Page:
By Katie Branham | Oct. 18, 2018, 5:54 p.m. (ET)

(L-R) Beach volleyball player Tim Brewster, young change-maker Ty Walker and canoeist Ria Sribar sit together prior to the Closing Ceremony on Oct. 18, 2018 in Buenos Aires, Argentina.

 

BUENOS AIRES, Argentina – 2014 Olympian Ty Walker was selected as Team USA’s Young Change-Maker for the Summer Youth Olympic Games Buenos Aires 2018. The snowboarder and college student lived in the Youth Olympic Village, served as a role model and helped to get the team engaged in the Learn & Share program. 

Walker spoke to TeamUSA.org about her time as a Young Change-Maker prior to Thursday’s Closing Ceremony.


What was a typical day like for you at the Youth Olympic Games?
Every day was a little different depending on what events were going on and what needed to be done. But on a typical day I would wake up, get some breakfast in the dining hall, maybe have some Young Change-Makers meetings where we could discuss how people were engaging in the activities in the town, ways to improve events and make sure athletes were happy with what was going on.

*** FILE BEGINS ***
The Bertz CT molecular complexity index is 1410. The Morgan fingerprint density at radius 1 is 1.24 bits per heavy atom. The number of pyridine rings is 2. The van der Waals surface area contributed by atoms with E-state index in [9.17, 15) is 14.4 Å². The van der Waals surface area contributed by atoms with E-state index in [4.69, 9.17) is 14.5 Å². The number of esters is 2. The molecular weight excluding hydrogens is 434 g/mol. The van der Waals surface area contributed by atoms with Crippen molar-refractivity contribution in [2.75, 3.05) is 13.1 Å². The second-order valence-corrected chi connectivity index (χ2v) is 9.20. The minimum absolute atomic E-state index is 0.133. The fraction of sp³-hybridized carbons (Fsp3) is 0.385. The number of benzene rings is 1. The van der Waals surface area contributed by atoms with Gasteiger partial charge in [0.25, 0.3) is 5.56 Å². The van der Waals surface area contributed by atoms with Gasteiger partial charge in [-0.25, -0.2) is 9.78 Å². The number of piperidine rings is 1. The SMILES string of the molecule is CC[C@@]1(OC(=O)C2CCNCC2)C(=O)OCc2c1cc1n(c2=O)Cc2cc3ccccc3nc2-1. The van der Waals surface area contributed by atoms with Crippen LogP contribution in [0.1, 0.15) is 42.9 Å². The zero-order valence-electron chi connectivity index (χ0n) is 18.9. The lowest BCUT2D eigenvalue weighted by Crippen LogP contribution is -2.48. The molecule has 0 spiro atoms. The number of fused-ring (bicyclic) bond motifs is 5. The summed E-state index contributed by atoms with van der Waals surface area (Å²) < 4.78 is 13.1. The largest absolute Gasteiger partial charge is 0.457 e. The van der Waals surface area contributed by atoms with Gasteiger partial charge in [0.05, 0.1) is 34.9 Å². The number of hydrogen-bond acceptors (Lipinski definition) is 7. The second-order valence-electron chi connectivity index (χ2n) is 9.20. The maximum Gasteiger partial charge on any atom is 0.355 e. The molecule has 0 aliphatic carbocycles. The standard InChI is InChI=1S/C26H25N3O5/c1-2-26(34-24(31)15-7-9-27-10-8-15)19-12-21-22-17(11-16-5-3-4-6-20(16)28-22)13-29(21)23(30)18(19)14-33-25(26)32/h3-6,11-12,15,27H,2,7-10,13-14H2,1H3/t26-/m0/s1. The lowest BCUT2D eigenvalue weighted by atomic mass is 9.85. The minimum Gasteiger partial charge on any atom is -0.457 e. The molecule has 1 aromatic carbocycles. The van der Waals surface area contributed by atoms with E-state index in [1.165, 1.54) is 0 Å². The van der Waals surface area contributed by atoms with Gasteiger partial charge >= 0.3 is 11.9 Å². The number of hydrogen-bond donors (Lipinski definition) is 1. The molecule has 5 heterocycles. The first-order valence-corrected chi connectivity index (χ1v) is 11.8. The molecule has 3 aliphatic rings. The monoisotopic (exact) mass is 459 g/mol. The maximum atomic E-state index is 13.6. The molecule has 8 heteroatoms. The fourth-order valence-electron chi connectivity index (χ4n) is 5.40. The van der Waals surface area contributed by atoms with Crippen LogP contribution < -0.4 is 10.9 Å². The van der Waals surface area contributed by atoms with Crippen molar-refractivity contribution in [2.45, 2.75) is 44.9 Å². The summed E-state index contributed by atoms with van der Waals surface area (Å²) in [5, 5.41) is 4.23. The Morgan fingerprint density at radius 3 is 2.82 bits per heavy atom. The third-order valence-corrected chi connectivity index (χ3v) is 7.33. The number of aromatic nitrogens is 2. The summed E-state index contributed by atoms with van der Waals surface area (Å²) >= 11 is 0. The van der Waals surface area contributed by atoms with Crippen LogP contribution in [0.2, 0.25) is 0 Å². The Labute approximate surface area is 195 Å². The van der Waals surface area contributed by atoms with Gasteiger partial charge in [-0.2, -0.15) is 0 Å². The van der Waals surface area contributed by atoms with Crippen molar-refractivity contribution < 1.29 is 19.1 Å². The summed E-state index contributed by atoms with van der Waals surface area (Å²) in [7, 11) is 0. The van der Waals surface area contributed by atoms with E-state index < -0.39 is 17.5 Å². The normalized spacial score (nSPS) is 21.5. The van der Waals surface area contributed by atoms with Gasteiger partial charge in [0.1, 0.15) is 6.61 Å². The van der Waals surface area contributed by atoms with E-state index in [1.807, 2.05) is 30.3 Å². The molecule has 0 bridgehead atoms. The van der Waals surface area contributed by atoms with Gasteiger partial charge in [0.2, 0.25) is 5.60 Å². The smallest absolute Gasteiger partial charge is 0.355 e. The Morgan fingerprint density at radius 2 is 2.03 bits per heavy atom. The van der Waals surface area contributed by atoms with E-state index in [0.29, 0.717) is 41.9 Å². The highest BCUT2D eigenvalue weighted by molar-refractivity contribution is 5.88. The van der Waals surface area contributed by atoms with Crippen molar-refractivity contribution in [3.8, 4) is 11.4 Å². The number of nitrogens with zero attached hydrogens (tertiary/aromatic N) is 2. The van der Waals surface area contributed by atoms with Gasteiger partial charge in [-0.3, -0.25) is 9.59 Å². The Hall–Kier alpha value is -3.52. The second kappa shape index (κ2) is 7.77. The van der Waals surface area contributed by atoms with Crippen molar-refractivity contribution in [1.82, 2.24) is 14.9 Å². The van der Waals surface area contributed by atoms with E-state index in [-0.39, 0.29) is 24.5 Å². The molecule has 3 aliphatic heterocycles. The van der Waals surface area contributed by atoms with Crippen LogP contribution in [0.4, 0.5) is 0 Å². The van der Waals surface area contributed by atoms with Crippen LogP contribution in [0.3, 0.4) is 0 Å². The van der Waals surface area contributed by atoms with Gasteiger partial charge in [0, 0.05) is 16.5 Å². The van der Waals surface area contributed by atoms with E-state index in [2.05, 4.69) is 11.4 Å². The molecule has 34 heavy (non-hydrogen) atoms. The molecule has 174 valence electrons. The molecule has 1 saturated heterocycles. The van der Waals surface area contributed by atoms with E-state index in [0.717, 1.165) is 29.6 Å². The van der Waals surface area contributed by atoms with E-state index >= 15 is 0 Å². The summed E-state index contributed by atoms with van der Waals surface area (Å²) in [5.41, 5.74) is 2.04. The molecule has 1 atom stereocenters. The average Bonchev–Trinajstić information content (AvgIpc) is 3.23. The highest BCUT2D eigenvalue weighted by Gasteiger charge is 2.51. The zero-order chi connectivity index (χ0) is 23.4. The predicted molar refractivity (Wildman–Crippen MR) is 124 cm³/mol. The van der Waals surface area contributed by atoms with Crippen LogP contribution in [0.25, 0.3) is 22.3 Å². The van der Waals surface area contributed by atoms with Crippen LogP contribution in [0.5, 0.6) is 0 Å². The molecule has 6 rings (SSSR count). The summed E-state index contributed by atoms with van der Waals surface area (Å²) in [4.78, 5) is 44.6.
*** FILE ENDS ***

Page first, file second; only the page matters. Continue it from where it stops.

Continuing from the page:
Then we’d go see some events. It was really cool to see the summer sports. I got to check out a ton of sports I’ve never seen before, which was awesome. I would sit with athletes or other staff in the stands and just support the athletes. It was great to learn about what they do and see them in action.

Then I’d come back to the village, eat, take some time to catch up on my own school work. Then typically at night we’d have some of the athlete educational programs, so I’d organize with the teams if they wanted to go to one of the tents or attend a specific talk in the village. I was just trying to get everyone engaged and involved.